By considering these factors, you’ll be better positioned to establish relevant MQL criteria. For instance, you may decide an MQL is a prospect that has requested a quote online or filled out a contact form. These criteria would be useful for an organization that sells costly items, such as high-end furniture or computers.
On the other hand, an ecommerce retailer that deals in household goods, clothes, and small-ticket items might benefit from establishing looser MQL criteria. For example, a business may decide that an MQL is a prospect that has added items to their online shopping cart, clicked on a paid ad, or signed up for email notifications.
In addition, when identifying and targeting MQLs, you should consider the following:
Examine historical data
Take a look back at sales data over the last 12 months. Which pathways did customers take on their purchasing journey? Did each of your marketing channels yield notable results, or did the majority of MQLs originate from a particular medium (such as paid search or Facebook)?
Once you’ve determined which channels are yielding the best leads, you can further explore the efficacy of each channel. If a particular channel is yielding very few MQLs, you should evaluate how you’re marketing on that medium.
Seek customer feedback
While the concept of vetting leads before sending them to sales is a great way of boosting conversions, not every MQL will make a purchase. They are simply more likely to do so. With that in mind, you should be actively seeking feedback from prospective customers that decline to make a purchase.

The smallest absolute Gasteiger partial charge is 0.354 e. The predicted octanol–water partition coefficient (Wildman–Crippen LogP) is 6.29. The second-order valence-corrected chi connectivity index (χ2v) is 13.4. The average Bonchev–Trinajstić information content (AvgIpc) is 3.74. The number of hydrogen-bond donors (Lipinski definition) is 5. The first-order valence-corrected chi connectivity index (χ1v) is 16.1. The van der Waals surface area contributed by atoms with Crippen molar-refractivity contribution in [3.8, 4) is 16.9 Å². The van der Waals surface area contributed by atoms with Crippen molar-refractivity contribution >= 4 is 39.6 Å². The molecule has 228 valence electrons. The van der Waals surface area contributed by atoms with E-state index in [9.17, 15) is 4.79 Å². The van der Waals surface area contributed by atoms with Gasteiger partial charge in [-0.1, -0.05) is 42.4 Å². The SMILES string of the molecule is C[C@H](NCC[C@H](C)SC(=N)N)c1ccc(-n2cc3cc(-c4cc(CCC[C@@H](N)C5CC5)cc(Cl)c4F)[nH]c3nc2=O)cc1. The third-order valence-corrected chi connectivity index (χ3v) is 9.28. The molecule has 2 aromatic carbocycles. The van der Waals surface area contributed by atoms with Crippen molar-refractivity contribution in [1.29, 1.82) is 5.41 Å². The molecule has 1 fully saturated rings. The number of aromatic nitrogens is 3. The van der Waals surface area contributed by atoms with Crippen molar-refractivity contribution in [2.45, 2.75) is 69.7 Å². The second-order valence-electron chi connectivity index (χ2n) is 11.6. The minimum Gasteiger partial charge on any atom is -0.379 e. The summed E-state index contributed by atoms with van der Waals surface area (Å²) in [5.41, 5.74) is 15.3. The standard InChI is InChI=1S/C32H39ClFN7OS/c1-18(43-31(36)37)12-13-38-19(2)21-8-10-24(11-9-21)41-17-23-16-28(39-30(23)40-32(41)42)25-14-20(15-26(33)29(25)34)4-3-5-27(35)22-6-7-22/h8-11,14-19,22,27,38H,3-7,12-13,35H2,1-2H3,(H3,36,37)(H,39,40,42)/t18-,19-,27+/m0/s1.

For example, let’s say a past customer who’s on your mailing list adds a new item to their cart and abandons it. Since you already have a relationship with that customer, you could reach out to them and remind them about the items in their abandoned cart. You could also find out why they decided not to complete the purchase.
Gathering feedback will help you strengthen future marketing campaigns and refine your MQL criteria. The feedback will also assist you as you evaluate seasonal sales offers, product pricing, and discount opportunities.
Look for trends
Over time, your criteria for a marketing qualified lead will likely — and should — evolve. To ensure you’re using the most relevant qualifying criteria possible, always actively search for trends within your target audience.
After you begin using your MQL system, reexamine demographic data and purchasing habits among successful leads. See which factors these individuals have in common so that you can optimize your next marketing campaign and drive conversion rates even higher.
Identify a competitive edge
Understanding your market positioning is critical, not only to using the MQL concept but also to achieving your sales goals. What value proposition can you offer customers? Why should they choose your product over those provided by competitors?
By answering these questions with your marketing materials, you’ll gain a competitive advantage within your industry. And you’ll be more capable of demonstrating your value to prospective customers.
Manage your MQLs with Adobe Marketo Engage
Using the concept of MQLs, you can more effectively vet prospects, utilize sales resources, and improve conversion rates. You will also be able to reduce cart abandonment rates, increase sales team performance, and optimize revenue.
Now that you know what an MQL is, how an MQL works, and the differences between different types of leads, the question is how to start following your leads better, managing your MQLs more strategically, and making more sales.
Adobe Marketo Engage, which specializes in customer engagement for complex B2B buying journeys, is a complete solution for lead management. It brings marketing and sales together to nurture leads, orchestrate personalized experiences, optimize content, and measure business impact across every channel.
Ready to take the guesswork out of lead management? Take an Adobe Marketo Engage product tour today.